Have your party and enjoy it too with these 5 hosting hacks.

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Have your party and enjoy it too with these 5 hosting hacks.

By emily.bailey

Friday, November 5, 2021

Party hosting tips | Schlage

Here are five of the biggest party-hosting missteps and how to avoid them for a stress-free celebration.

 

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Group of friends enjoying outdoor dinner party.

What’s the most important thing to do when hosting a party? Is it better to spend hours cooking or throw out some pizza rolls in the name of convenience? Stock a fancy bar cabinet or fill the cooler from the garage with ice and a variety pack of drinks? Clean the entire house or make sure your porch and entryway are decorated?

 

According to a study done by Joybird, talking about how stressful it was to plan the party is one of the worst faux pas you can make as a host. To avoid this mistake, keep it simple and focus on what matters most to you and your guests. In other words, work smarter, not harder. Here are five of the biggest party-hosting missteps and how to avoid them for a stress-free celebration.

Party Foul #1: Having a dirty house

Father vacuuming floor with two young children.

 

In the Joybird survey, 40% of those asked said that having a dirty house was the biggest breach of party host etiquette. Don’t feel compelled to do a deep clean of every nook and cranny, though. Obviously, you can leave private areas – your bedroom, the laundry room – alone. But be strategic about the public spaces you clean, too.

 

Experts from Confused.com used eye-tracking technology to learn where people looked first in a room. In the kitchen, it was the floor, so definitely give that a scrub. Plants and art were toward the bottom of that list, so if you’re short on time, skip decorating the kitchen. In the living room, people looked at the coffee table the most and spent the most time gazing at decorative cushions. Remove magazines and other clutter that have collected on the table and plump up the pillows on your couch. If they’re stained, remove them for the night or spot clean them.

 

Not surprisingly, most people look at the bathroom mirror when they head to the loo. Tackle splatter without leaving streaks by pre-treating spots with a few dabs of rubbing alcohol before cleaning. If the mirror looks cloudy, mix a solution of equal parts water and vinegar to clean. And if you’re sick of those little bits of lint left behind from your rag, switch to microfiber cloth.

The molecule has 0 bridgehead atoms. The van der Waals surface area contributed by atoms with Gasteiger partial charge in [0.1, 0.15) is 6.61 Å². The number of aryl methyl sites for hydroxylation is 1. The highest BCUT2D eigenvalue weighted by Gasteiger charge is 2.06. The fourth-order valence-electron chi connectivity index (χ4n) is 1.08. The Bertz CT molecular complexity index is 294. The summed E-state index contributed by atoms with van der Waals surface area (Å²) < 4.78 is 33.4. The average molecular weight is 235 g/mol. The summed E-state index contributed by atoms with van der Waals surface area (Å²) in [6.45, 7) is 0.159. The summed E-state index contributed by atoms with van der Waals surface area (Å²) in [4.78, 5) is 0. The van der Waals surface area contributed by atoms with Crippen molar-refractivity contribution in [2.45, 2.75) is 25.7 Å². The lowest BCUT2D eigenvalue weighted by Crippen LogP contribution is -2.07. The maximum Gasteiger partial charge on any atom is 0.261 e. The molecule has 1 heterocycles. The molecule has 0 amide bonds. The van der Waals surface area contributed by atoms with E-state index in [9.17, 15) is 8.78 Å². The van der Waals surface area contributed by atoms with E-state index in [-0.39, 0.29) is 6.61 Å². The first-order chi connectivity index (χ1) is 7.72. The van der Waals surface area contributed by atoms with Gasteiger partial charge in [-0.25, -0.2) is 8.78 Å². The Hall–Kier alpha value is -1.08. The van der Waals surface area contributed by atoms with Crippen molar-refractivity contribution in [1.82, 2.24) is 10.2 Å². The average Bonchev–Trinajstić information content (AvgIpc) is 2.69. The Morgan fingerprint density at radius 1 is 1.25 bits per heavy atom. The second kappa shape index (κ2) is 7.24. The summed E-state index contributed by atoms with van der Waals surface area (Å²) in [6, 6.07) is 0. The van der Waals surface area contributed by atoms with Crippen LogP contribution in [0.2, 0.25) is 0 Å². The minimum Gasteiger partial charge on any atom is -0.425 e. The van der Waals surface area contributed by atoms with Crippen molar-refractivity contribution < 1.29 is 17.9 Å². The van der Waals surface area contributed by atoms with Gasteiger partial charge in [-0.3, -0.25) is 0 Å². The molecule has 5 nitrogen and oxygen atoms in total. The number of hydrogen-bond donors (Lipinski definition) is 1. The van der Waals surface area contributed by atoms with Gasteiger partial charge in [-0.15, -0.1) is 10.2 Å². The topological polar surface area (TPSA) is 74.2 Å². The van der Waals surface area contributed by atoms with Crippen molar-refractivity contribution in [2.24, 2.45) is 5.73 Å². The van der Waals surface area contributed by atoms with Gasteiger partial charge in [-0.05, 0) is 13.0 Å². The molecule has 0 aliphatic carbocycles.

Anything else you have time to clean is a bonus in our book. If the thought of not touching picture frames even a little bit still makes you nervous, give them a quick dusting. Just don’t fret over every little smudge. It’s likely that no one will ever notice.

Party Foul #2: Having a smelly house

Yellow lab laying under yellow throw blanket.

 

Everyone’s home has a smell and chances are, you’ve gone nose blind to yours. In other words, you’ve grown so accustomed to your own scents – laundry detergent, pet odor, mold – that you no longer acknowledge them. But to someone just walking in the door, that could be the first thing that hits them.

 

If you have pets, do your best to vacuum, scrub and remove debris from high-traffic areas. Your pet’s high-traffic areas, that is. It could be your couch with their favorite cushion, the litter box (scoop it and take the waste out to the garage before guests arrive) or the basket full of their toys. If possible, remove the offending articles from the party zone until your guests leave.

 

Beyond getting rid of bad smells, there are plenty of ways to add welcoming smells to your home. When serving food at your party, be intentional about the smells it will create while cooking. Bake cookies right before a Christmas party or fire up the grill a little early for your cookout. “Spicy” scents like cinnamon also evoke fond holiday associations. Burn a candle or start a simmer pot of water and a few sticks of cinnamon for full effect.

Party Foul #3: Running out of food or drink

Food spread for dinner party.